Do not leave valuables in your vehicle, especially when parking on public streets. Car break-ins are very common in San Francisco, and any valuables in plain sight are in danger of being stolen. During your visit, you will probably see small piles of broken glass on sidewalks throughout the city, which are the result of such crimes. If you cannot carry all valuables with you, try to keep them in the trunk and park your vehicle in secure parking garages, which are slightly safer than street parking but are not completely free from crime either.

Economy

San Francisco has a diversified service economy, with employment spread across a wide range of professional services, including financial services, tourism, and (increasingly) high technology. In 2012, approximately 25% of workers were employed in professional business services; 16% in government services; 15% in leisure and hospitality; 11% in education and health care; and 9% in financial activities. In 2013, GDP in the five-county San Francisco metropolitan area was US$388.3 billion.

Getting Around

San Francisco has one of the most comprehensive public transportation systems in the United States, arguably the most comprehensive system west of Chicago. Transport services within San Francisco are provided by several bodies; they are separate organizations and although they have many interchange stations, tickets are not normally transferable across the system.

MUNI/San Francisco Municipal operates buses, trains, cable cars & the F-line heritage streetcar. The MUNI buses remain above ground while MUNI metro runs on rails and sometimes go underground. Bus stops come in many forms; small bus shelters, yellow paint on street poles, and white paint on streets. Metro stops can be found on an island in the middle of the street and stations. Using the Metro Map, find the nearest metro to your locations.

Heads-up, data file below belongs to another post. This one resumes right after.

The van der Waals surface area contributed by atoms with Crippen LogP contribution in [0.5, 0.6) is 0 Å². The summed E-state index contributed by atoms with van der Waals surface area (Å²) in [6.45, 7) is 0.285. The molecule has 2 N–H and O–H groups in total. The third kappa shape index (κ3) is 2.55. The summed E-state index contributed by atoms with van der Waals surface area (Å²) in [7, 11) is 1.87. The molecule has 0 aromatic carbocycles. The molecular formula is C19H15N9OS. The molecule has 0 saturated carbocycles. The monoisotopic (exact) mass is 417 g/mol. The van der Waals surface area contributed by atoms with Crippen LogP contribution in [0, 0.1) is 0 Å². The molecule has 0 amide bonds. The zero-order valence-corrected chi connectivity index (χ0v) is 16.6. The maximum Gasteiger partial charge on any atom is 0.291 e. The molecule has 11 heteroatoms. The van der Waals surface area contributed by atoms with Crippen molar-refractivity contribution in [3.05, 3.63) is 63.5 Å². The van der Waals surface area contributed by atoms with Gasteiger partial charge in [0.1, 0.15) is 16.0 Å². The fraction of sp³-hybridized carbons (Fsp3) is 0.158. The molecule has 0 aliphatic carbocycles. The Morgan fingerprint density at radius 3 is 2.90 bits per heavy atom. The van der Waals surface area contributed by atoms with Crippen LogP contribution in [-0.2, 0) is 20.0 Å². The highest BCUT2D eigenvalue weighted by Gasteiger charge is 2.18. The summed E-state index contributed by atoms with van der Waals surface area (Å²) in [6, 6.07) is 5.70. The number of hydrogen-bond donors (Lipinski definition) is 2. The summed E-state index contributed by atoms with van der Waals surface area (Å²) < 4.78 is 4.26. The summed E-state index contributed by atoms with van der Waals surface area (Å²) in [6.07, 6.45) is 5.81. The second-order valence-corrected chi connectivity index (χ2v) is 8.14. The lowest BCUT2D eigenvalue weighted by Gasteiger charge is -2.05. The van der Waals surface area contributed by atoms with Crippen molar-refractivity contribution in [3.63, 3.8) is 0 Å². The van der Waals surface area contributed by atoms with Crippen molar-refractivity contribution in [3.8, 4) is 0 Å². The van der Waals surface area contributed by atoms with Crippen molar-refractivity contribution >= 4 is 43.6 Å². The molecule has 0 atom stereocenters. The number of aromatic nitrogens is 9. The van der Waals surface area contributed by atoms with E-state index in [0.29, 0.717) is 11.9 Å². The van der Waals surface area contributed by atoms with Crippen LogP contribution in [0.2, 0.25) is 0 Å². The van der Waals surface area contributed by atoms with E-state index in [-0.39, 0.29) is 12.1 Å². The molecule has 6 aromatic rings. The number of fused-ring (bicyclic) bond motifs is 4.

Cable Cars and street cars are San Francisco’s historical cars and run along cables that are affixed to the street. Cable Cars are located downtown and run on three lines; Powell-Hyde, Powell-Mason, and California St. The F-Line Street Car runs up and down Market St. all the way to Fisherman’s Wharf. For these, you may pay the conductor on board or purchase tickets at multiple locations.
Taxis in San Francisco are, for a large city, surprisingly inefficient and expensive. You can get an idea of how much particular taxi trips cost in San Francisco using the San Francisco Taxicab Commission’s webpage.

Ride Sharing is becoming increasingly popular as an alternative to taxi cab services in San Francisco, offering an arguably friendlier and more reliable service at a cheaper price. Programs including Lyft, Sidecar, Uber and Carma involve downloading their mobile application to request a ride. Programs such as Sidecar, Lyft, and Uber’s “UberX” utilize local drivers, and Uber also offers a more up-scale service, providing town cars and luxury SUVs at a premium price. The local drivers whom drive for Sidecar, Lyft, etc. usually do not have a taxi license. They are residents who own cars and are looking for an extra income on the side.